Feeling suitably rejuvenated and realising the time, we packed up our little Aygo and typed Minerve in to our Google maps. We left Lagrasse and turned up towards a mountain with a perilous lane curling up it’s side overlooking the valley below. I drove the car up the lane, not daring to look to my right and hoping that Google maps knew where it was taking us. It turns out the app was drunk and we ended up on a dirt track with a dead end and in very real trouble. Our wee rental was in danger of being completely ruined as we drove at snail speed over the rocks praying that we didn’t get stuck in the middle of nowhere with no signal.

55d4f180-ea36-46db-9f8f-381bd349cc1a.jpg

With Shannon directing me we eventually made it out of the (quite literal) woods and back down the scariest lane in the land. Once back down to a safe height, we decided to forego the plan for Minerve in favour of living and headed towards Carcassonne which was on the way home.

c94ca8f6-e3cc-4628-88bc-9254d7da0535.jpg

Carcassonne is one of the biggest cities in the Occitanie region but the main attraction is La Cité, a medieval fortress which looks over the modern city which has grown around it. The castle is a stunning piece of architecture that was saved from dereliction in the 19th century and became a UNESCO  World Heritage Site in 1997. The streets are a labyrinth of shops and restaurants, very easy to get lost in which is exactly the best way to explore the grounds.

9f1c83f1-2cff-4d08-a215-8941a06ec397.jpg

The fortress has two outer walls and the best place to escape the crowds is between these two walls. Here you will find a space to roam in peace, admire the architecture and get the best views across Carcassonne. Shannon and I were completely enchanted, imagining the stories and lives these walls must have seen over a thousand years.

5ba903be-61c9-47ca-a97f-c8ff998431d2.jpg

After we ate some pizza and managed to recover from our near-death experience (slightly dramatic but we are a dramatic pair), we decided it would be best to get home to our aunt and uncle’s where we would be safe from cliff roads and less likely to suffer a tragic fate. Turns out driving on the opposite side of the road is even harder in the dark and my knuckles we white gripping the wheel for fear of drifting in to the wrong side of the road!

15acc468-68b1-4407-9862-be447ab2fe90.jpg

On our arrival home, we were given some delicious hot chocolate (made with the really good stuff) which we took outside to drink under the night sky, spying a few shooting stars to wish upon before heading to out long-awaited beds. It had been a long day!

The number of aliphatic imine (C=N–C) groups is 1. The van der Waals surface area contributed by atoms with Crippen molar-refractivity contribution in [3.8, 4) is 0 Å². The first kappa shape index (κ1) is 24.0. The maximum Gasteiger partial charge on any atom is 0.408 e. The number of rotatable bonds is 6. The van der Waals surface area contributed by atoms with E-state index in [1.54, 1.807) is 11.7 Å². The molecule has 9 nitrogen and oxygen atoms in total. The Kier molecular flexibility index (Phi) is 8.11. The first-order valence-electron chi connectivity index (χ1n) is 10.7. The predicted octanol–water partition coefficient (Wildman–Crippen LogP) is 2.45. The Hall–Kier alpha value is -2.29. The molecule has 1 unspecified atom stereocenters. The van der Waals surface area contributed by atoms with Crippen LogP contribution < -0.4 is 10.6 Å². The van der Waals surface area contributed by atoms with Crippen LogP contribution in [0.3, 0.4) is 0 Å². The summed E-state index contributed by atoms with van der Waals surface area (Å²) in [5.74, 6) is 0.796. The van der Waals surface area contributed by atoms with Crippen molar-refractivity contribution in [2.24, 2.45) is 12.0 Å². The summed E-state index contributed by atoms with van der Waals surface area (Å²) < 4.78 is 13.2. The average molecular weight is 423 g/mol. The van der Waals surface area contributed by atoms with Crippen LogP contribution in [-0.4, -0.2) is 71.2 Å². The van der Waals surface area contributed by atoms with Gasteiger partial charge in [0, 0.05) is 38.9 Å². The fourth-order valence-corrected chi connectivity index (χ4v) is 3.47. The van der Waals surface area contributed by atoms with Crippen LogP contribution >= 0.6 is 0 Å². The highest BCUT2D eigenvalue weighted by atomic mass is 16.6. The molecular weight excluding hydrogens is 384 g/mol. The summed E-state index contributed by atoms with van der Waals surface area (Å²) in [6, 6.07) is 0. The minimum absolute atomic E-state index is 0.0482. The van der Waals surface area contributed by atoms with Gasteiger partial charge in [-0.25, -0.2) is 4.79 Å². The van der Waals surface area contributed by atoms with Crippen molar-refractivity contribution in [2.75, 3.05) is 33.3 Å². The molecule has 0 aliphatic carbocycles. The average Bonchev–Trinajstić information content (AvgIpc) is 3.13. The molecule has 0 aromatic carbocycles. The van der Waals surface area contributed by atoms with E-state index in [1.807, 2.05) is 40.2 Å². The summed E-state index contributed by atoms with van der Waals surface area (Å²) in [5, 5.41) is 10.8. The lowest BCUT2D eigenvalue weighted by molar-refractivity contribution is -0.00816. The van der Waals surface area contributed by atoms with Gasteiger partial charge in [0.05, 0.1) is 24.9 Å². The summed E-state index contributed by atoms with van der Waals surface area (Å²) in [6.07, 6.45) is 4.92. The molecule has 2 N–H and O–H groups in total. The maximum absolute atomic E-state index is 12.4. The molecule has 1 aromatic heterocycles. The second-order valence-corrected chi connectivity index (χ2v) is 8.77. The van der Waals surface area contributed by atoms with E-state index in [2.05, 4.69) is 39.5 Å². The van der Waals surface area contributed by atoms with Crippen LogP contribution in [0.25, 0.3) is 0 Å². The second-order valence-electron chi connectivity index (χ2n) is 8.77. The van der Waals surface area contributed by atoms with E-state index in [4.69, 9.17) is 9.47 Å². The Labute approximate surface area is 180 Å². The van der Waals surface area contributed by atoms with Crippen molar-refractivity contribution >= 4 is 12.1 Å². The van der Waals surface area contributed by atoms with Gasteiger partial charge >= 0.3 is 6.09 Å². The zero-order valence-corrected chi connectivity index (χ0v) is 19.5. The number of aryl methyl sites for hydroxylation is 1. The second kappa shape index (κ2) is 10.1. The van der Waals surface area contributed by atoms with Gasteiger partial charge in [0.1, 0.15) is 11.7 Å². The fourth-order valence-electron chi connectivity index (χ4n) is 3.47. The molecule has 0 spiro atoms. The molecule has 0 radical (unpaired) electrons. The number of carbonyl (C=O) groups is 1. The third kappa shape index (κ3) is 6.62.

0ca894bc-f133-474c-9a28-e72125f72bb2.jpg

The following morning we decided to keep close to the house, only nipping out to grab some roast chicken from the local stall in Castelnaudary and then to the Sunday markets in Saint-Michel-de-Lanès. Here I got to see just how cheap French antiques can be and I had to hold myself back from purchasing a huge vintage suitcase which I am sure wouldn’t have made it to Ireland on a plane. Instead I settled for 4 beautiful carafes which I stole for an eye-watering 5 Euro and 2 pipes for a Euro each because I liked the idea that they had been cherished by someone for a long time.

8fb73a0b-e3dd-47d9-8fa1-439db9353b47.jpg

After a Sunday roast that was eaten mostly with our hands, we finished the day lying outside watched the sun go down over the sunflowers and showering golden light over everything around us. We ate our desserts on the grass, not wanting to move inside because it meant our last day was over. Eventually the chill forced us inside to get changed in to something warmer as we took a spin to the canal for a few drinks by the water, swapping stories until we couldn’t avoid sleep any longer.

img_4491.jpg

748c005e-aaf8-48ab-bf66-3c4b2fb47c19.jpg

We were awoken the morning after by the sound of gentle rain on the terracotta roof. Our flight was in the early afternoon and we soaked up the morning in our beautiful bedroom, packing half-heartedly and sitting on the windowsill to watch the rain. With a touch of Autumn in the air, our uncle decided to light the stove in the sitting room and brought the dining table inside so we could eat breakfast by the fire. It was the sweetest gesture and cemented our decision to return to this beautiful hideaway next year. Although next time I ain’t drivin’!